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The ministers responsible for these areas meet formally six times a year in the Justice and Home Affairs Council, where they discuss progress made in cooperation in this field. The principles underlying judicial assistance and police cooperation are freedom, security and justice. The aim is to ensure the free movement of European Union citizens and third country nationals resident in the European Union. At the same time, it is important to guarantee security for everyone by combating all forms of organised crime (trafficking in human beings, sexual exploitation of children, drugs trafficking, illegal trading in arms and cars, corruption and fraud) and terrorism.
The Maastricht Treaty on European Union, which came into force in 1993, provided a new legal basis for police and judicial cooperation as well as cooperation in home affairs by completing the Community structure with a third pillar. Cooperation covers seven areas of common interest: asylum, the crossing of external borders, immigration, combating drugs and drug addiction, combating international fraud, judicial cooperation in civil and criminal matters and police and customs cooperation. Since these are often highly sensitive areas, the treaty attaches enormous importance to the sovereignty of Member States and to the EU institutions that directly involve the Member States. The powers of the European Commission, the European Parliament and the Court of Justice are therefore limited.
The Treaty of Amsterdam, which came into force on 1 May 1999, strengthened cooperation in the area of justice and home affairs by transferring a range of powers to the first pillar (Community). These are visas, asylum, immigration and other policies relating to the free movement of persons. In addition, judicial cooperation in civil matters now comes under the first pillar of the Treaty on European Union. Police and judicial cooperation in criminal matters, however, remains a matter for the third pillar.
The Treaty of Amsterdam has also added the prevention of racism and xenophobia to the third pillar.
The 1999 Tampere European Summit was devoted to establishing an area of freedom, security and justice:
Visa, asylum, immigration and other policies relating to the free movement of persons have been a matter for the first pillar of the Treaty on European Union since the Treaty of Amsterdam came into force. The latter lists several objectives with the aim of (partially) harmonising asylum and immigration policy.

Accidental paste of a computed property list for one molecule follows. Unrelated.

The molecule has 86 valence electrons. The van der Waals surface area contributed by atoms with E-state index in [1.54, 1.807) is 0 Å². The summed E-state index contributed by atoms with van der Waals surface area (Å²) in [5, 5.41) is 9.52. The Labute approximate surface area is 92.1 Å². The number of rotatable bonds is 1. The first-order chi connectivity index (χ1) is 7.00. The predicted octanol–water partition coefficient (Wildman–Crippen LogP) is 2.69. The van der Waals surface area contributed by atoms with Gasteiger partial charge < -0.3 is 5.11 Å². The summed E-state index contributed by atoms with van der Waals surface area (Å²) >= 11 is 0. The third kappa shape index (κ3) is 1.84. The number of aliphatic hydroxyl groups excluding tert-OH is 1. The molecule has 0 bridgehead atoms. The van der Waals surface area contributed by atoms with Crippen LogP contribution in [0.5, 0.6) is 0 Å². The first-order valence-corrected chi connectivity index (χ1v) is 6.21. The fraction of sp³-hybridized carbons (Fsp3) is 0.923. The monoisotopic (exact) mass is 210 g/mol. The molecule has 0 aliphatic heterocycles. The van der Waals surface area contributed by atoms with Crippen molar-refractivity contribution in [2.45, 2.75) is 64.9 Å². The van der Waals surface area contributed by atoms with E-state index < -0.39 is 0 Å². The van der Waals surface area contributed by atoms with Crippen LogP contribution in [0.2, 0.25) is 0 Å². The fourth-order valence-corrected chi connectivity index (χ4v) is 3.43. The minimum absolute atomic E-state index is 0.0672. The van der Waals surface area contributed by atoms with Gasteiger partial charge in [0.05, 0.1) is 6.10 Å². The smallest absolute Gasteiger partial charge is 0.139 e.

The Tampere European Council (1999) subsequently established four priorities in these two areas:
The European Council of the 5 November 2004 has agreed to the use of qualified majority voting (QMV) and co-decision in the fields of asylum, illegal immigration and border control.
Before this decision taken by the Council, parliament’s involvement in these matters was ruled by the co-decision procedure. As of 1 April 2005, parliament and the Council will share legislative power in these fields (see above). But legal immigration will remain an exception to this rule, owing to some states’ preference not to delegate sovereignty in this particular field.
This passage from unanimity to QMV is projected for 1 April 2005 at the latest by the treaty establishing a constitution for Europe as well as the Nice treaty currently in force.
Judicial cooperation in civil matters focuses on enhanced cooperation between the authorities of the Member States. It aims to simplify and improve procedures for the cross-border notification of documents, cooperation in the obtaining of evidence, and the recognition and execution of decisions in civil and commercial matters. It also seeks to favour the compatibility of regulations in terms of conflicts of laws, procedures and the jurisdiction of courts. Since the Treaty of Amsterdam came into force, cooperation in civil matters has also been encompassed within the Union’s first (Community) pillar.
The Tampere Council set out three specific priorities:
The aim is to ensure a high level of security and protection for all European Union citizens through cooperation between the various EU police forces. The European Police Office (Europol) plays a key role in this regard. Eurojust, meanwhile, was created to ensure cooperation between the different EU public prosecution services. Police and judicial cooperation in criminal matters also comes under the third pillar of the Treaty on European Union. All the Member States have in the meantime introduced legislation to combat the same forms of corruption, fraud, drugs trafficking, trafficking in human beings and smuggling. They now have their own legislation to penalise acts of terrorism.
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